. Establish policies and procedures.
"Policies and procedures can be put in place so that employees know what is expected of them to identify and address potentially violent situations," says Corinne Peek-Asa, PhD, director of the Injury Prevention Research Center at the University of Iowa in Iowa City.
Establish a multidisciplinary team to develop and implement procedures for reporting and communicating about events, she says. "This can be in the form of a safety committee or a threat management team," Peek-Asa says.
. Educate your staff.
Train all employees on policies and procedures, as well as offering general training on patterns of, signs of, and response to potentially violent situations, Peek-Asa says. (See "The Unlucky 13: Early Warning Signs of Potential Violence at Work," p. 39.)
"While the tendency of healthcare is to focus on patient violence, it is also important to include worker-on-worker violence, intimate partner violence, and the potential for robbery," she says.
Don't stop with staff, Nixon says. "Supervisors should be educated about the firm's workplace violence prevention policy and program which defines their responsibilities including legal requirements, how to handle information reported to them or that they observe, identification of early warning signs, and how to intervene and what to do if an incident occurs," he says.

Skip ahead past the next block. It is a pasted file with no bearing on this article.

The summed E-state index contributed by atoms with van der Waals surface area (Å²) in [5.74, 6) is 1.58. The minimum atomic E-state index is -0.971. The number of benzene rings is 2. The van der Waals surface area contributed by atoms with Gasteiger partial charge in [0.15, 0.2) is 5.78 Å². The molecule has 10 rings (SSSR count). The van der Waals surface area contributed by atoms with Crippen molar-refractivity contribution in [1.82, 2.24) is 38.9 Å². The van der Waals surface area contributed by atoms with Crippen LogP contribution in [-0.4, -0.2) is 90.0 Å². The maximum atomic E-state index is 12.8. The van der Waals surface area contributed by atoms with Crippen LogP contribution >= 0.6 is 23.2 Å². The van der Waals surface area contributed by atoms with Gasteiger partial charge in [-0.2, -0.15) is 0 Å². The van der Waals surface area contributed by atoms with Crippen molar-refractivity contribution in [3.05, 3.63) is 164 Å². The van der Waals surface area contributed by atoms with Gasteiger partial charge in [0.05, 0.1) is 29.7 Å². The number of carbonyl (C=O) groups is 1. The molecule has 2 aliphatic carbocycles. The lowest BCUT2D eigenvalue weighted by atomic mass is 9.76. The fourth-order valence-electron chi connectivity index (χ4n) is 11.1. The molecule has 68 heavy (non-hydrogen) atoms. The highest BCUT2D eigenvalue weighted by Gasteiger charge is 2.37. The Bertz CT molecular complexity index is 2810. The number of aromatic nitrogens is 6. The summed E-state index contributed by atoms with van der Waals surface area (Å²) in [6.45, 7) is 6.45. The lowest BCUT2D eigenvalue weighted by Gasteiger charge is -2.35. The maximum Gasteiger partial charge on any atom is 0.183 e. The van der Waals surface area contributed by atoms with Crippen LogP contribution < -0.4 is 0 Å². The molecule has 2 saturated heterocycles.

James Bray, police area representative of the Longview Police Department, teaches a two-hour class on how to respond to violence, but for those with time limitations, Bray and others point to a 6-minute YouTube video titled "Run! Hide! Fight!" developed by the City of Houston. Access it at http://binged.it/1e1nsQV.
Bray was told that employees responded well to the stabbing at the Longview center. Visitors who couldn't get out of the building were locked in exam rooms and offices. Ensure that your patient rooms can be locked from the inside, Bray says. Another option is to put furniture in front of a door. If it's necessary to fight, "have the mindset that I'm going to fight with everything I have, and I'm going to be the one who walks away from the incident," Bray says.
If you use packaged educational programs, augment them with information specific to your worksite, Peek-Asa advises.
. Train employees and hold drills.
In terms of violence prevention, "everyone has hurricane drills, tornado drills, but no one ever has that type of drill," Bray says.
He suggests that you ask employees to sit or stand at their normal workstations and answer these questions: Where is the closest exit? Where will I hide if I need to hide? What do I have available to use as a weapon if I need it? Also consider how you can help protect patients during the threat.